Originally created 11/27/01

NFL notebook



PITTSBURGH -- Maybe Plaxico Burress should throw a party every week.

Burress' party at a Pittsburgh nightspot was the talk of the town last week, especially after Browns rookie Gerard Warren was arrested. Among the out-of-town players attending was Jevon Kearse, whose Tennessee Titans played the Steelers six days later.

After considerable debate about whether Steelers players should fraternize with the opposition on the week of a game, Burress caught eight passes for 114 yards and a touchdown Sunday in a 34-24 victory at Tennessee.

Kearse? He wasn't a factor as Tennessee squandered a 14-3 halftime lead, missing the second half with back spasms.

The Steelers' 8-2 record going into Sunday's home game against Minnesota (4-6) is their best in Bill Cowher's 10 seasons as coach and the franchise's best since the 1983 Steelers started 9-2.

With quarterback Terry Bradshaw out for all but one game all season with an elbow injury, those Steelers lost four of their final five to wind up 10-6. Bradshaw, apparently aware the injury had effectively ended his career, played only the next-to-last game.

But after yet another well-played game by Kordell Stewart, the 2001 Steelers - unlike the '83 Steelers - seem to be gaining confidence in their quarterback and themselves with each passing victory. They have won eight of nine, and might have won the ninth if Kris Brown hadn't missed four field goals Nov. 4 against Baltimore.

Stewart ran for a touchdown and threw for 254 yards, two touchdowns and no interceptions Sunday, the fourth time in five games he has passed for 200 yards or more.

IRVING, Texas -- Rookie Quincy Carter, the opening-day starter who has played just five quarters because of injuries, practiced with the Dallas Cowboys' first team Monday, and coach Dave Campo said he would start Sunday's game at Washington.

Ryan Leaf, the team's fourth starter at quarterback this season, will be the backup after losing all three of his Dallas starts.

Carter hasn't played since tearing his left hamstring Oct. 7 at Oakland.

"It's been stated all of the way through the year that when Quincy was healthy, he would be our starter, and the only reason he wasn't was because of injury," Campo said. "We want to get him out there and let him get going."

At quarterback, the Redskins (5-5) have Tony Banks, cut by the Cowboys midway through training camp to clear the way for Carter. Banks, who replaced Jeff George after two games, is 5-3 as the starter for Washington, the first team to win five straight games after an 0-5 start.

After playing the entire game in the season-opening 10-6 loss to Tampa Bay, Carter injured his throwing thumb in practice and missed two games. The hamstring injury came in the first quarter of his return at Oakland.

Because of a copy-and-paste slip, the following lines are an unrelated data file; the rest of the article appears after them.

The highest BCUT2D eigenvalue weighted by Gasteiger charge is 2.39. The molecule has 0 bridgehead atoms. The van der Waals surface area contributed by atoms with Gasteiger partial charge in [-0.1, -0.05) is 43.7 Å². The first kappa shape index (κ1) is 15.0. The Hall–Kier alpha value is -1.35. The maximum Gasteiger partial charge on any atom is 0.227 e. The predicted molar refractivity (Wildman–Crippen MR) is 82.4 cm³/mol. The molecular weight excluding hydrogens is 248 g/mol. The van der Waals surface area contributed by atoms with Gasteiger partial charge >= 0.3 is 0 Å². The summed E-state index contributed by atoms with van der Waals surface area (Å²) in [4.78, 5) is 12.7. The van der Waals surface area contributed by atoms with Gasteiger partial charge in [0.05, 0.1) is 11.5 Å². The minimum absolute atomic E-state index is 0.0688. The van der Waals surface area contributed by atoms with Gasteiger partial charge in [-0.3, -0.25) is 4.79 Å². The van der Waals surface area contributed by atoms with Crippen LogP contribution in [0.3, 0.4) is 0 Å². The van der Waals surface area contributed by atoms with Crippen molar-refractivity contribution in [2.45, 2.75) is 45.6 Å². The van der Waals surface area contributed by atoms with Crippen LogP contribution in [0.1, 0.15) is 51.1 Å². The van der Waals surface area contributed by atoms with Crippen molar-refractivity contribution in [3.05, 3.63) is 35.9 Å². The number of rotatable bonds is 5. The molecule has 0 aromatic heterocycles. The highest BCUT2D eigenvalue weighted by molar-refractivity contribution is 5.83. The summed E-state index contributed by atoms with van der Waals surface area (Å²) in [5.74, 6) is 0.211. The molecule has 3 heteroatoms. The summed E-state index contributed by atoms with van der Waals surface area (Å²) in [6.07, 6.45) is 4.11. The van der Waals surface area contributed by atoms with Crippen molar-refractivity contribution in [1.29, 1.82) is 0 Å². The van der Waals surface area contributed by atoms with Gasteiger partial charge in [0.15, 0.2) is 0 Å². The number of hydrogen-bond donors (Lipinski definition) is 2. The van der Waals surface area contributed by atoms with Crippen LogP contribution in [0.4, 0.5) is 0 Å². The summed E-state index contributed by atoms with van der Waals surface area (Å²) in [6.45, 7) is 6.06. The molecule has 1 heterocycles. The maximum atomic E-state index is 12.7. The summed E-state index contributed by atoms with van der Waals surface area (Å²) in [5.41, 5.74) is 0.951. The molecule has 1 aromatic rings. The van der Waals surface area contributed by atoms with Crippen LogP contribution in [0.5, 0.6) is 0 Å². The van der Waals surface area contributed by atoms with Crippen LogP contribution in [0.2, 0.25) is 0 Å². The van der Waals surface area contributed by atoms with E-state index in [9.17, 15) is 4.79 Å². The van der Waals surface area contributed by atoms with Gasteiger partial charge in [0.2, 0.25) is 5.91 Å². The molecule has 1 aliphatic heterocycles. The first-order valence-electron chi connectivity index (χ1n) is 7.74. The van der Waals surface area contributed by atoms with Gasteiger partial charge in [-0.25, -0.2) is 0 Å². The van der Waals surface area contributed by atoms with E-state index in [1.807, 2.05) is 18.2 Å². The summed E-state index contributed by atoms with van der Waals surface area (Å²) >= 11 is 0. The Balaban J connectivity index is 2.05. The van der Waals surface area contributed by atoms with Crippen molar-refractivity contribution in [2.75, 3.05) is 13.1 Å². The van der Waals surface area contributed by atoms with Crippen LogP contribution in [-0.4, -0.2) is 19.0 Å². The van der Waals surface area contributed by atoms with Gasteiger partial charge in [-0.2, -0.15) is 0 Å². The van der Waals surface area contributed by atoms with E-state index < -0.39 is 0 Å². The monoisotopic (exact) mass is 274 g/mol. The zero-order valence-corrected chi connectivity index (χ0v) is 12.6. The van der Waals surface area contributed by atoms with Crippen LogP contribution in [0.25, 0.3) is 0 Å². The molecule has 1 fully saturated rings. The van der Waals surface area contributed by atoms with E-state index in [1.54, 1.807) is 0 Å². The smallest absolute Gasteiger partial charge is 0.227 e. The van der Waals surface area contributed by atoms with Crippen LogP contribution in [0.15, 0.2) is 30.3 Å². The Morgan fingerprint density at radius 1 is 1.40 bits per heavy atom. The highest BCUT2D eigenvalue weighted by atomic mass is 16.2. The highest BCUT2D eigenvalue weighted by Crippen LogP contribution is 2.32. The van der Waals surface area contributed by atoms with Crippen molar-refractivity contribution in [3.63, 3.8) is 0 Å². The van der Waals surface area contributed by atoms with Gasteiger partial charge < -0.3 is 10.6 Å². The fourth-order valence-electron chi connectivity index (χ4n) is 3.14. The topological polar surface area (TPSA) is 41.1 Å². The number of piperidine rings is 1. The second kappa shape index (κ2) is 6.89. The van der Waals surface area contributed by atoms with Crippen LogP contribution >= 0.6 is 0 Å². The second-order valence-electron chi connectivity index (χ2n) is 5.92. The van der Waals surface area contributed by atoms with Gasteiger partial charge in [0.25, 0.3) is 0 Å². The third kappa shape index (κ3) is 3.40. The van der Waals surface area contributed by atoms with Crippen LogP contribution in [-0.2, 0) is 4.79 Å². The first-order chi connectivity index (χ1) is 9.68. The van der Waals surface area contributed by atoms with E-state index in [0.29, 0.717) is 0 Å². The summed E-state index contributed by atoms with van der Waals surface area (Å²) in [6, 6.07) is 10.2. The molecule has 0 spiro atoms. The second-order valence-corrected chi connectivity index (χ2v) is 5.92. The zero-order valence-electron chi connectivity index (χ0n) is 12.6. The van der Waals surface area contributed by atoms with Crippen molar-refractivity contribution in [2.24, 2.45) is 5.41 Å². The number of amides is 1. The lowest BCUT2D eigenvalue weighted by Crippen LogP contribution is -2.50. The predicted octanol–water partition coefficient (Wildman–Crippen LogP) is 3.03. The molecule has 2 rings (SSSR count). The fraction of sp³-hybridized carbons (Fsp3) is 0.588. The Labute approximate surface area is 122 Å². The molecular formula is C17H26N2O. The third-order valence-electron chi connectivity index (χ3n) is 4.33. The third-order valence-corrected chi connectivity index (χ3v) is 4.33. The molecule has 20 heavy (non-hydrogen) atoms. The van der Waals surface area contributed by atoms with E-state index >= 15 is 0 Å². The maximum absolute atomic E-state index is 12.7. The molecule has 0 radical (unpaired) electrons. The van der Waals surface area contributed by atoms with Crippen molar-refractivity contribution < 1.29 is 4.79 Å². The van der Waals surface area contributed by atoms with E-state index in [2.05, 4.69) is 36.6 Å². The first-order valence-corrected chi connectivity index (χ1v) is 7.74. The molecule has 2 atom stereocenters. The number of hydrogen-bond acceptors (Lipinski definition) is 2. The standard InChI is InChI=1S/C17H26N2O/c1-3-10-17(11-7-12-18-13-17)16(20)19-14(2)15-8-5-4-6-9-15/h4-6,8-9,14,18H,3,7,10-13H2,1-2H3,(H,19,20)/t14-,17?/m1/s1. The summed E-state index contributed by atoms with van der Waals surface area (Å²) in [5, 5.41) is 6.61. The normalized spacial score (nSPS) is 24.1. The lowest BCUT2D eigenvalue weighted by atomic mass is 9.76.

During practice Monday, Carter showed no ill effects from the injuries or his changed grip on the football. He moved around with ease and looked good throwing the ball, at times hitting deep receivers in stride despite gusty winds.

In his three starts, Leaf was 41-of-80 for 409 yards with three interceptions and just one TD. He also played late in an overtime loss to the Giants, hitting 4-of-8 for 85 yards. The No. 2 overall pick by San Diego in 1998 is 4-17 as an NFL starter, with 36 interceptions and just 14 TDs.

Carter, the 53rd overall player drafted in April, is 10-of-24 for 38 yards with two interceptions. He ran seven times for 37 yards.

ORCHARD PARK, N.Y. -- The Buffalo Bills cut rookie kicker Jake Arians on Monday after he missed a critical point-after conversion in Sunday's 34-27 loss to Miami.

Although it was his first point-after miss of the season, Arians made only 12 of 21 field-goal attempts this year.

The misses included a 44-yard, game-tying attempt that was blocked with 63 seconds remaining in a 27-24 loss to San Diego.

Sunday's point-after miss was critical because it allowed the Dolphins to stay within 10 points - 27-17 - midway through the fourth quarter, and play for a tie when Olindo Mare hit a 39-yard field goal with 1:11 remaining.

Coach Gregg Williams said the decision to release Arians did not come down to his latest miss.

"It's more just that," Williams said. "This is nothing other than another opportunity to get better. It's not a sacrificial lamb thing. There were offensive, defensive and special teams mistakes (against Miami)."

Arians replaced 10-year veteran Steve Christie, who was placed on injured reserve a day before Buffalo's season opener.

Christie, highly regarded for his ability to kick in the clutch and in Buffalo's wintery and windy conditions, was released a month later and is not eligible to return to the team.

SANTA CLARA, Calif. -- Rookie running back Kevan Barlow's dislocated shoulder could keep him out of the San Francisco 49ers' game against Buffalo on Sunday night.

Barlow is listed as doubtful for the game after injuring his shoulder in the 49ers' 40-21 win over Indianapolis.

"It's just a matter of how much rest and rehab you give a guy," coach Steve Mariucci said. "As much as we'd love to have Kevan play, we're not going to rush anything."

Barlow has rushed for 350 yards this season as a backup to Garrison Hearst. If Barlow can't play against the Bills, Mariucci hasn't decided whether he will increase Hearst's workload or add third-stringer Terry Jackson to the rotation.

Mariucci also said receiver Terrell Owens is expected to play against the Bills despite a sprained left ankle and right foot. Owens, the NFC's second-leading receiver with 69 catches for 970 yards and 12 touchdowns, had six catches for 103 yards and a score against the Colts.